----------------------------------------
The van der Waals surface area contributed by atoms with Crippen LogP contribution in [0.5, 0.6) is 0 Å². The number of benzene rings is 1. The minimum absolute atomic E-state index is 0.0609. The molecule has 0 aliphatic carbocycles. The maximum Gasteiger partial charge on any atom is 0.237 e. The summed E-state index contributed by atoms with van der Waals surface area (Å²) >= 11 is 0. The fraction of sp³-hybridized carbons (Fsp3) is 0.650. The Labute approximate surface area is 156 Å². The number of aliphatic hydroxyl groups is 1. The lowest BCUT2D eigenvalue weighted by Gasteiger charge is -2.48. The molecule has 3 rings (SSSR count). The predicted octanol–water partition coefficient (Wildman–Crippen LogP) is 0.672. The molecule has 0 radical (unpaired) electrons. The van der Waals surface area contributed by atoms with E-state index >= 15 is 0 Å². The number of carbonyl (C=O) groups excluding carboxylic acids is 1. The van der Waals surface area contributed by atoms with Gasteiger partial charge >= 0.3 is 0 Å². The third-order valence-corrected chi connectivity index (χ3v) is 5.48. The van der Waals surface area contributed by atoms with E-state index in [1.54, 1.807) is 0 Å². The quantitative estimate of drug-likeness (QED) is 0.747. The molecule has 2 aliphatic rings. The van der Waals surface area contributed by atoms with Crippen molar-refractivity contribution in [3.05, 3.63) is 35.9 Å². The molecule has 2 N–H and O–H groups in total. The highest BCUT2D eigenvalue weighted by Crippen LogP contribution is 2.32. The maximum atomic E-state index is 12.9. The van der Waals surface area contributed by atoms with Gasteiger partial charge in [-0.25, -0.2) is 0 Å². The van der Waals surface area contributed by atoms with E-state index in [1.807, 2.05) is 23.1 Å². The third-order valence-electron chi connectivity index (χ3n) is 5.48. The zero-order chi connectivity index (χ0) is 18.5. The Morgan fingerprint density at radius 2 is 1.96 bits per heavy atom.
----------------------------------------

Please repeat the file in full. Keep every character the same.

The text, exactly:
The van der Waals surface area contributed by atoms with Crippen LogP contribution in [0.5, 0.6) is 0 Å². The number of benzene rings is 1. The minimum absolute atomic E-state index is 0.0609. The molecule has 0 aliphatic carbocycles. The maximum Gasteiger partial charge on any atom is 0.237 e. The summed E-state index contributed by atoms with van der Waals surface area (Å²) >= 11 is 0. The fraction of sp³-hybridized carbons (Fsp3) is 0.650. The Labute approximate surface area is 156 Å². The number of aliphatic hydroxyl groups is 1. The lowest BCUT2D eigenvalue weighted by Gasteiger charge is -2.48. The molecule has 3 rings (SSSR count). The predicted octanol–water partition coefficient (Wildman–Crippen LogP) is 0.672. The molecule has 0 radical (unpaired) electrons. The van der Waals surface area contributed by atoms with E-state index >= 15 is 0 Å². The number of carbonyl (C=O) groups excluding carboxylic acids is 1. The van der Waals surface area contributed by atoms with Gasteiger partial charge >= 0.3 is 0 Å². The third-order valence-corrected chi connectivity index (χ3v) is 5.48. The van der Waals surface area contributed by atoms with E-state index in [1.54, 1.807) is 0 Å². The quantitative estimate of drug-likeness (QED) is 0.747. The molecule has 2 aliphatic rings. The van der Waals surface area contributed by atoms with Crippen molar-refractivity contribution in [3.05, 3.63) is 35.9 Å². The molecule has 2 N–H and O–H groups in total. The highest BCUT2D eigenvalue weighted by Crippen LogP contribution is 2.32. The maximum atomic E-state index is 12.9. The van der Waals surface area contributed by atoms with Gasteiger partial charge in [-0.25, -0.2) is 0 Å². The van der Waals surface area contributed by atoms with E-state index in [1.807, 2.05) is 23.1 Å². The third-order valence-electron chi connectivity index (χ3n) is 5.48. The zero-order chi connectivity index (χ0) is 18.5. The Morgan fingerprint density at radius 2 is 1.96 bits per heavy atom.